But the boom was not normal. A fallen table? A slammed door? Surely not gunshots.
Then he heard screams.
"He just shot my teacher!" someone yelled outside.
This immediately set everyone in Strickland's class on edge. He cowered in a corner with his classmates as they texted and called their families. He tried to remain calm; as the only boy in the classroom, he says, he worried about the safety of his female classmates. Would he have to defend them?
Then came more clashes and the sound of someone trying to break into a room. Then came gunshots, and more screams, and the patter of police officers' hurried steps. The police made their way into Strickland's classroom.
Run. They were told to put their hands up and run.
Above Strickland, on the second floor, the school shooter had barricaded himself into Kuczka's classroom, where Keshuan Brooks was in health class with Kuczka not 15 minutes before.
Brooks and his twin brother had texted their mom, writing, "Mom, I'm about to die, I swear to God" and "Mom, there's an intruder in the school. You got to come get us now."
Soon after, Harris fired shots into the classroom. Kuczka stood in front of her students as they piled through the window. Some of the students who weren't hit by gunfire were injured by the fall, spraining their wrists or ankles. But adrenaline helped most of them who weren't stopped by paramedics to run to a nearby Schnucks parking lot, where Strickland fielded call after call.
Strickland, months after the shooting, recalls the most terrifying day of his life. He speaks calmly but from a remote second person.
"You never expect this to happen to your school," Strickland says. "It was so unreal."
It's early December, hardly a month after Harris shot Brian Collins' hands and face. Collins was in Kuczka's class — one of the students who survived by braving a fall out of his classroom's window.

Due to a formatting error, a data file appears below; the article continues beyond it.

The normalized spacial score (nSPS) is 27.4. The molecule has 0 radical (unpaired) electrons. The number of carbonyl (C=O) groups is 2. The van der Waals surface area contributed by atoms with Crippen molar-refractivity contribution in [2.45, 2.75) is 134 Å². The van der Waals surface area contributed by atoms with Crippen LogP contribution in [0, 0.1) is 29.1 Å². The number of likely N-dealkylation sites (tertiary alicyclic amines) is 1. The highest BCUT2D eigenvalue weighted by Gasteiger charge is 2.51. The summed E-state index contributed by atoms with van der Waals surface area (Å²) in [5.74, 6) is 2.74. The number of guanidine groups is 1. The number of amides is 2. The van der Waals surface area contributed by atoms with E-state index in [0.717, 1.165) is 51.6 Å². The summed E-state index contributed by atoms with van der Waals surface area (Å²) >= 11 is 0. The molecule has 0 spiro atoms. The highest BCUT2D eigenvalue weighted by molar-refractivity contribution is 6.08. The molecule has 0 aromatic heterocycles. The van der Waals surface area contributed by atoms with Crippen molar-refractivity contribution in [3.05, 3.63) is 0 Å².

Collins had transferred to CVPA just a week before the shooting in October. He wanted to get better at drawing.
As he sits on his family's couch in his St. Louis County home, he fiddles with the braces on his hands. They keep his hands steady until he has surgery to remove bullet fragments left in his bones. A bullet remains lodged in his right mandible that his doctors have no plans of removing, according to Collins' mother, VonDina Washington. It landed mere centimeters from a major artery. It's a miracle her son survived, Washington says.
A picture of Collins reached national news outlets after the shooting; the image showed him asleep in a hospital bed, a heart monitor attached to his left forefinger, his hands and forearms covered in medical wrap. Hardly six weeks after the shooting, Collins is a far cry from this image. He moves freely and seemingly without pain.
When he speaks, his words are soft and quiet.
What does he like to draw? "Whatever's interesting."
What would he like to do after school? "I'm not sure yet."
Does he look forward to going back to school? He shakes his head no. "I feel like I'll get crowded."
Washington was like most other CVPA and Collegiate parents on the day of the shooting. She received a call at work. When she answered, Collins said, "Mama, I'm shot." This initiated a mad dash to south city, where blocks of parents were doing the same, some leaving their vehicles in the street in a frantic pursuit to find their kids.
Two hours before, Washington recalls, she had dropped her son off at school at 7:10 a.m. and saw a teacher lock an entrance gate. It wasn't until she finally got to Children's Hospital where doctors tended to Collins that the situation started to sink in.